Friday, August 08, 2014

Scientists observe poor quality water killing fish


Every summer, Save The Bay conducts water quality surveys with the state’s Dissolved Oxygen Strike Force, A.K.A. the Insomniacs, named for the group’s past practice of conducting nighttime surveys http://www.geo.brown.edu/georesearch/insomniacs/.  This group of scientists, mainly from Brown University, RI Department of Environmental Management (DEM), URI Graduate School of Oceanography (GSO), and Save The Bay, head out onto Upper Narragansett Bay on early-morning neap tides throughout the summer to monitor the oxygen content in the water column.  Just as for land animals in air, oxygen in the water is critical for sea animals to survive.  Oxygen concentrations below 2 milligrams per liter (termed “hypoxic”) are considered acutely dangerous to sea life, including finfish and shellfish. 

Plentiful oxygen is found in most surface water, from the great oceans to tiny creeks.  However, nutrient pollution, mostly from our own waste products, pet waste, and lawn fertilizers, can cause algae blooms that drain oxygen from the water as the algae decompose.  Additional factors, such as weak tidal flow, lack of wind, warm temperatures, and rain, can set the stage for low oxygen events, characterized by dangerously-low oxygen levels persisting across a substantial volume of water for a significant time, sometimes days or even weeks.  Low oxygen events pose a direct threat to sea life.  The Insomniacs aim to document these events and identify trends that will help us better understand the various factors that cause them, and how they may interact.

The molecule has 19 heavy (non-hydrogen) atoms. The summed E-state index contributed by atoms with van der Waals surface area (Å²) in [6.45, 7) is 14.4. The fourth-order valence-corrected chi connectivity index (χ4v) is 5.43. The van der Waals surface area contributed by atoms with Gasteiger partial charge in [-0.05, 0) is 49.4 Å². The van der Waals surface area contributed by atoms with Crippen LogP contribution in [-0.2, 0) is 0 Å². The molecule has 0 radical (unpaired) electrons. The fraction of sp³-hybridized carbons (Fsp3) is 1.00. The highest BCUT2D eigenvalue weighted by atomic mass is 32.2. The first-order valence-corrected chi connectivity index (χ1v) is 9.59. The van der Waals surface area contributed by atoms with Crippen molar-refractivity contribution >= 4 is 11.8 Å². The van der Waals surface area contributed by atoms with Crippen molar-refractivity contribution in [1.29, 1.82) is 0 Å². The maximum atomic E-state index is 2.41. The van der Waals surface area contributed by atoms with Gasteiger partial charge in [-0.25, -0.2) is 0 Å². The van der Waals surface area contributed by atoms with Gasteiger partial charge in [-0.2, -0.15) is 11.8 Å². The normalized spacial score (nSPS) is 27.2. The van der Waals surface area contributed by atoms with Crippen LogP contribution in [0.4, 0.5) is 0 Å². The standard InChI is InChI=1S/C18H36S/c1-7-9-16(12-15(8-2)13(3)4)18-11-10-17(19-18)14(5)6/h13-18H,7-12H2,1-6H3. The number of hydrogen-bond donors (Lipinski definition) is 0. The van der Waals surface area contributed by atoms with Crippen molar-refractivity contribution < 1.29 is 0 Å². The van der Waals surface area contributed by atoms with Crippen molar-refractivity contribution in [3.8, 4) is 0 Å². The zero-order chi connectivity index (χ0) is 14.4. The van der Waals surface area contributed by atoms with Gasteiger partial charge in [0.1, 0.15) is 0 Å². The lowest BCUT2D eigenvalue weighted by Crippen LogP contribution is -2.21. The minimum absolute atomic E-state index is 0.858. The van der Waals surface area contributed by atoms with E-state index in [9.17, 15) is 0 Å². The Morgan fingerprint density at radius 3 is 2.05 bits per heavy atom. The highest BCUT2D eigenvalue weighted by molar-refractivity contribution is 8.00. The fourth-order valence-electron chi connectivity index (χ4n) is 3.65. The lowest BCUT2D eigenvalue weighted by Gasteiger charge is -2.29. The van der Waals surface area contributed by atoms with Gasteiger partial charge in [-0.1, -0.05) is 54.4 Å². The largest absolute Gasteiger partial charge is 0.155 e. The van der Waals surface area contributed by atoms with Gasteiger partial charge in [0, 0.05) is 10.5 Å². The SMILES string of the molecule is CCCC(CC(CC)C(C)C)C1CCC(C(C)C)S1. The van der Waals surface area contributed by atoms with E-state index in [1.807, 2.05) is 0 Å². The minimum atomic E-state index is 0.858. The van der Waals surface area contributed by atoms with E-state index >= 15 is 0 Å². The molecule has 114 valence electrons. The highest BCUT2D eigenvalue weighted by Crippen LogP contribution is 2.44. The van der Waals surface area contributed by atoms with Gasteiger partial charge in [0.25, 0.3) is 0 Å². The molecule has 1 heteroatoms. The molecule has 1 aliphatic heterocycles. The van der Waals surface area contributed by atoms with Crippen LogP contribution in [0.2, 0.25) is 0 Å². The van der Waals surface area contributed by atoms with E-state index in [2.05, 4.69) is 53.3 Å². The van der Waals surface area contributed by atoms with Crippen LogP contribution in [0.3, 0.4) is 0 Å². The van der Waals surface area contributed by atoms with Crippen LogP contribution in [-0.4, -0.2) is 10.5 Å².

This past Tuesday morning, the Insomniacs set out to conduct one of these surveys.  As we motored up the Seekonk River in the upper reaches of the West Passage of the Bay, we began to notice dead and dying adult menhaden in the water and washed up on the shore.  Several fish were gulping for air and swimming upside down in small circles in their last moments of life.  As we made our way further up the river, we saw this sad scene over and over; beautiful fish dying before our eyes.  We were witnessing, firsthand, a fish kill.  As we began monitoring the oxygen levels in the river, it became clear that widespread low oxygen in the river was the cause.  The fish kill continued into Wednesday.  Yesterday (Thursday), I went upriver to check the status and saw no new dead or dying fish. In fact, I saw some fish flipping at the surface the way healthy menhaden normally do.  It seems as though higher tides and some brisk winds the past few days may have brought oxygen concentrations back to tolerable levels.
This trip was a reminder to me of why we do what we do at Save The Bay.  We work hard every day to improve water quality conditions in the Bay so it is healthier for people and sea life.  It’s a huge task that takes an incremental process to address all the stresses that we have imposed on the Bay in the last two hundred years.  But, too many people love the Bay to call this good enough.  We need to keep working until fish kills and other signs of unhealthy Bay conditions are things of the past.

Insomniacs Dave Murray (center) and me with our guest Dr. Courtney Schmidt from the Narragansett Bay Estuary Program.  Dave is preparing the monitoring sonde for deployment in the Upper Bay, while I try to impress Courtney with rope tricks.  Photo courtesy of Tom Borden.



An adult menhaden gulping for air in the Seekonk River this past Tuesday.  Photo courtesy of Tom Borden.